FIST OF THE NORTH STAR: Lost Paradise Review (PS4)


As part of my continuing efforts to pay tribute to Hokuto No Ken on its 35th anniversary let’s take a look at Kenshiro’s latest videogame outing and see if it’s worth your time and money.

First up let me just say it’s impossible to review Lost Paradise without talking about Sega’s Ryu Ga Gotoku (Like A Dragon) series which we know in the west as Yakuza. The series has long been a favourite of mine since I discovered the original PS2 game in a bargain bin in an electronics store. For many years the series never sold very well in the west and it wasn’t until the recent platinum selling Yakuza Zero that the franchise’s continued localisation has been assured.

Many gameplay elements of Lost Paradise will be very familiar to fans of Sega’s flagship franchise. The game essentially follows the same semi-open world RPG formula but set in the post apocalyptic universe of Fist Of The North Star instead of Tokyo’s fictional Kamurocho district. It also stars many of the same voice actors and the Japanese title is even a portmanteau of both series original names (Hokuto Ga Gotoku).

That’s not to say its without its own identity or is a re-skinned Yakuza game though. It contains quite a few elements to set it apart enough to make it feel like a true Fist game rather than another Yakuza entry.

The story is an alternate timeline to the original manga series with considerable differences. We start in familiar territory with Kenshiro laying waste to Shin’s guards and confronting Shin himself to free his beloved Yuria. Shin’s goons don’t offer a lot of resistance since the fight against them is the battle tutorial that shows you how the game’s combat system works. After this there’s a pretty easy but fun boss battle against Shin himself and then quite a lot of story and exposition with only minimal gameplay for the first few hours as Kenshiro arrives in the city of Eden.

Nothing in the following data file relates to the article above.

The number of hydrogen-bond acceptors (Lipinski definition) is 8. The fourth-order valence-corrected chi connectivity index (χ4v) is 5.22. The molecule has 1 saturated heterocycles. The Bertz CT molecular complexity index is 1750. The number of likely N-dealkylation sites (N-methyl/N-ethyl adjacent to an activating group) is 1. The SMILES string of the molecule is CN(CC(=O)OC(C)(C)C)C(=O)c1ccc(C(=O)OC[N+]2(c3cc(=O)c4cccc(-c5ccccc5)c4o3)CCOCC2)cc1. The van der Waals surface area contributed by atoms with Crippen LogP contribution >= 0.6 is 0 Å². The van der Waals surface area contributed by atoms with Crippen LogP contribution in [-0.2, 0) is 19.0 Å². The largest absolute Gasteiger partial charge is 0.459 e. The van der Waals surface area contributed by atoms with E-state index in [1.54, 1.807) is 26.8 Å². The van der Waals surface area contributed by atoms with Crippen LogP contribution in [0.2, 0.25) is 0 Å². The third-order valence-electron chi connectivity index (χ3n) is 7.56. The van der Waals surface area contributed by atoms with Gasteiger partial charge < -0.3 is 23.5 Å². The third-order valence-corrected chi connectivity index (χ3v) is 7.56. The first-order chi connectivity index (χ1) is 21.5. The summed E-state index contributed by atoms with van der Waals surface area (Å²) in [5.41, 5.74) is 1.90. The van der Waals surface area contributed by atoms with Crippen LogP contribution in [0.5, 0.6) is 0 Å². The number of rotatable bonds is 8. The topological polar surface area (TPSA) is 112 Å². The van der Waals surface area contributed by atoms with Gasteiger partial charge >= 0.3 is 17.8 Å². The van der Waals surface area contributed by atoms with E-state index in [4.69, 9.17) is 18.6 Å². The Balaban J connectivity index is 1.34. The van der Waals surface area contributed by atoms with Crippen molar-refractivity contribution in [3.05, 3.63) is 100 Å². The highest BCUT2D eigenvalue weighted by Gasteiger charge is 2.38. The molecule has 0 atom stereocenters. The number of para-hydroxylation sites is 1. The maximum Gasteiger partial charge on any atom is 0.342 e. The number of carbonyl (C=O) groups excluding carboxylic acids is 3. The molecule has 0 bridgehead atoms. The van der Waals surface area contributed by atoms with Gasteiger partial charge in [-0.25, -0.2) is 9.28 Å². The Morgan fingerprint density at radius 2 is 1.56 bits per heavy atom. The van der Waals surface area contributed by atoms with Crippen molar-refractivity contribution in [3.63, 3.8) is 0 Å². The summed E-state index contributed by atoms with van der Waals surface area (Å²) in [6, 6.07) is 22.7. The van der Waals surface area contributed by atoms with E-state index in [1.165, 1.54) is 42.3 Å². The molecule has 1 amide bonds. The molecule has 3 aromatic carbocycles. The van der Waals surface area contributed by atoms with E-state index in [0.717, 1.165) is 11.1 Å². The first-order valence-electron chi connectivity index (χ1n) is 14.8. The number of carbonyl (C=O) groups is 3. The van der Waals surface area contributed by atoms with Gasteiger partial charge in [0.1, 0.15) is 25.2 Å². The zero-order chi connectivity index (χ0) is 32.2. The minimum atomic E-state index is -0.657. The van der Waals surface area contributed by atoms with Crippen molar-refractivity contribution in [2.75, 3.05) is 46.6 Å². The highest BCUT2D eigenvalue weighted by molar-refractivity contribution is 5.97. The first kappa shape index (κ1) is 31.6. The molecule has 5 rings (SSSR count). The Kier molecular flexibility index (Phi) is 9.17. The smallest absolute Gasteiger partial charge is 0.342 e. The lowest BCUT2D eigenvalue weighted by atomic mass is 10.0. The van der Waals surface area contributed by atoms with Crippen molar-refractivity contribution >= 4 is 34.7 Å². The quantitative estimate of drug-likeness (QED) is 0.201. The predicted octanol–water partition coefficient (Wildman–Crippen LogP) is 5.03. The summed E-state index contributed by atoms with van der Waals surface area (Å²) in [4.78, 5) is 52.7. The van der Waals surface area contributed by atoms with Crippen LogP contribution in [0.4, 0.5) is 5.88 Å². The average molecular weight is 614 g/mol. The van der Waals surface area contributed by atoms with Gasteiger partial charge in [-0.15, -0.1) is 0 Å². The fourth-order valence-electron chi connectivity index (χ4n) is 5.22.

Eden is a walled utopian city with its own water and food supplies where Yuria was apparently last sighted. This is where things deviate from the source material quite a bit: much of the game’s story is focused on Eden and its inhabitants. The story of the Hokuto brothers and their battle for succession is simplified considerably in favour of the Eden storyline, losing a lot of the drama of the manga in the process. However on the flip side it’s nice to get some new material for such an old franchise and the overall story is decent and has a few intriguing mysteries. Soon a masked villain called Kyo-Oh and his henchmen known as the “army of ruin” are making trouble for Eden’s inhabitants. However who exactly is Kyo-Oh? and how does he seem to know so much about Eden?

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The fact that Eden is filled with remnants of past civilization makes the setting quite different from the always barren locales of the manga and anime and means some moments are downright surreal. For example there’s a boss battle that involves you fighting Thouzer in a nightclub of all places!

You can upgrade Kenshiro’s exisitng moves and acquire new ones by doing a number of different tasks that give you experience points. Get a certain amount of experience and you gain orbs that you can trade in on the upgrade screen for more abilities.

Also there are talismans that can be acquired throughout the story after key events. These can be set to the D-pad and allow you to use a special skill temporarily. Most of them are for use in battle and do RPG-like things like increasing your defence or filling up the “burst” gauge that allows you to do certain special attacks. However some can be used in different ways such as decreasing the amount of damage done to durability of your buggy when boosting or increasing your chances of finding rarer items. The talismans are based on different characters and feature series creator Tetsuo Hara’s artwork which is a nice touch. They can also be upgraded in a talisman store to give  them shorter cooldown times and improve their effects.

Eden even has its own currency called IDL and while old money is obselete out in the wasteland IDL can be used within Eden (or at gas stations run by people with connections to Eden) to pay for goods and services.

Like many a Yakuza title before it the first few initial chapters involve a quite linear path of going from A to B and talking to certain characters, advancing the story and the occasional fight as well as introductions to mini games and teaching you game mechanics. In around the fourth chapter though the game opens up significantly allowing you a lot more freedom in how you approach things.

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It’s around this part of the game that you gain access to the buggy. After a few fetch quests you can get your sidekick Bat to make a custom buggy from spare junk you salvage. From then on you can traverse the wasteland and travel to different places like Cassandra (the prison where Toki is being held) and small villages that need Kenshiro’s help granted by “substories” (small sidequests with their own short storylines).